Before I was a mom, I’d preach things like, “It takes 10 to 15 exposures until a child likes a food!” and, “Don’t be a short-order cook for your kid!” Now I realize that these are guidelines, not hard-and-fast rules. It takes some kids years to accept certain foods, and every day is different—some nights, I’m heating up mac ‘n’ cheese, and that’s OK.
— Deanna Seagrave-Daly, R.D.
6. While you can’t (and shouldn’t!) force your kids to eat healthy foods, you can be patient and keep trying.
I know that all children go through picky stages and won’t always eat what you put in front of them, so I’ve tried to wait out the storm and know that with time he will learn to eat most healthy foods. He’s 5 now and we’re still working on it, but we’ve made huge strides of progress since the terrible twos!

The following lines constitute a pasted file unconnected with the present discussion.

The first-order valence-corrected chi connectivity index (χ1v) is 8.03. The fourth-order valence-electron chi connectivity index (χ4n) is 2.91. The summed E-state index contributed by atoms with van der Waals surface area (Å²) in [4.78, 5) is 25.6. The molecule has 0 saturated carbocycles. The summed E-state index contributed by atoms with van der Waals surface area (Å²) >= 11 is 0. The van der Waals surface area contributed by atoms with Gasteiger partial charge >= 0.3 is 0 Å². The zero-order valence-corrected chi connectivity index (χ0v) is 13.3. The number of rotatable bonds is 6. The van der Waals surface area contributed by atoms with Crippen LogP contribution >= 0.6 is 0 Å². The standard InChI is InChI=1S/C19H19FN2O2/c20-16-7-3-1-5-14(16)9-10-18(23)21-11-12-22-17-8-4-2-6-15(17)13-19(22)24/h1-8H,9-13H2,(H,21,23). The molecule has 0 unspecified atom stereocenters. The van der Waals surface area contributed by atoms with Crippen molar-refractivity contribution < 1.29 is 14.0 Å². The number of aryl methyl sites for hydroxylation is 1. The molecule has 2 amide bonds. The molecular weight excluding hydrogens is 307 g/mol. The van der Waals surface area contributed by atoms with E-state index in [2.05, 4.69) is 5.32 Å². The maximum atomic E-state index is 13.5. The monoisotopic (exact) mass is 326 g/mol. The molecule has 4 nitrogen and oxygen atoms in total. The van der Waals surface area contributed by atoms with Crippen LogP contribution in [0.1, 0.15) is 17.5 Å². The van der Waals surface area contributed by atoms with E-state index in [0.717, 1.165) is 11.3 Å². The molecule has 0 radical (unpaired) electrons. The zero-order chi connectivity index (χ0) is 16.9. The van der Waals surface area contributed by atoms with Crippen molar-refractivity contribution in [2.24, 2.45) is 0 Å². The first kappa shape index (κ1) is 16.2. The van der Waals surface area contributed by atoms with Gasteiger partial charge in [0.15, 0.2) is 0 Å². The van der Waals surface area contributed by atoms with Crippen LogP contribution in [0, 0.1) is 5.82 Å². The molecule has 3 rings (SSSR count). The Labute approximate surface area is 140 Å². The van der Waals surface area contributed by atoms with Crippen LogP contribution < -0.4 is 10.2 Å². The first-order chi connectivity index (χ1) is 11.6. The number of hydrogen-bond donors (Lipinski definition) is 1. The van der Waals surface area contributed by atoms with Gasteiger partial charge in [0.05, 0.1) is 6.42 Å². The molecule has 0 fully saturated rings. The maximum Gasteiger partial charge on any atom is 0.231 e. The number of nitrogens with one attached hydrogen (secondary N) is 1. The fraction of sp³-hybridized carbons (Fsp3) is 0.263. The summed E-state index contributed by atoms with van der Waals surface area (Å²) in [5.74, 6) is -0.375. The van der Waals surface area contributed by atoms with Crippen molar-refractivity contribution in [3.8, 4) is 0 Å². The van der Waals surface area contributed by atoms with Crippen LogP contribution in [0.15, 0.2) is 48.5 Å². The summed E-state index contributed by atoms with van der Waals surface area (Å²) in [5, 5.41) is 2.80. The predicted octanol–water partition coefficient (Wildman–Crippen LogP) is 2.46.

I have learned to always give children numerous chances to eat healthy foods. Many times kids will resist the vegetable group, or certain other food groups. It can be easy to give up and stop trying, but it’s my experience that a little persistence is key in getting kids to accept certain foods.
—Jenny Beth Kroplin
I’ve learned that when you start kids off eating healthy, they’re probably more likely to accept healthy foods moving forward. My kids actually get excited about broccoli now.
7. Getting kids involved in the process of meal planning and cooking is a great way to get them to try new things.
To me, exposing kids to grocery shopping, getting them in the kitchen, and encouraging (but never forcing!) them to try new foods is more valuable than following strict rules or stressing out over making sure they’re eating five fruits and vegetables every day. My daughter is now 10 years old, and we try and cook dinner together at least once a week. She gets excited to look through her favorite kids’ cookbooks to pick out recipes, make a grocery list, and really be a part of the process. She doesn’t always eat what we make, but I know in the long run this will stick with her and she’ll come around as she gets older. At least, that’s what I’m counting on!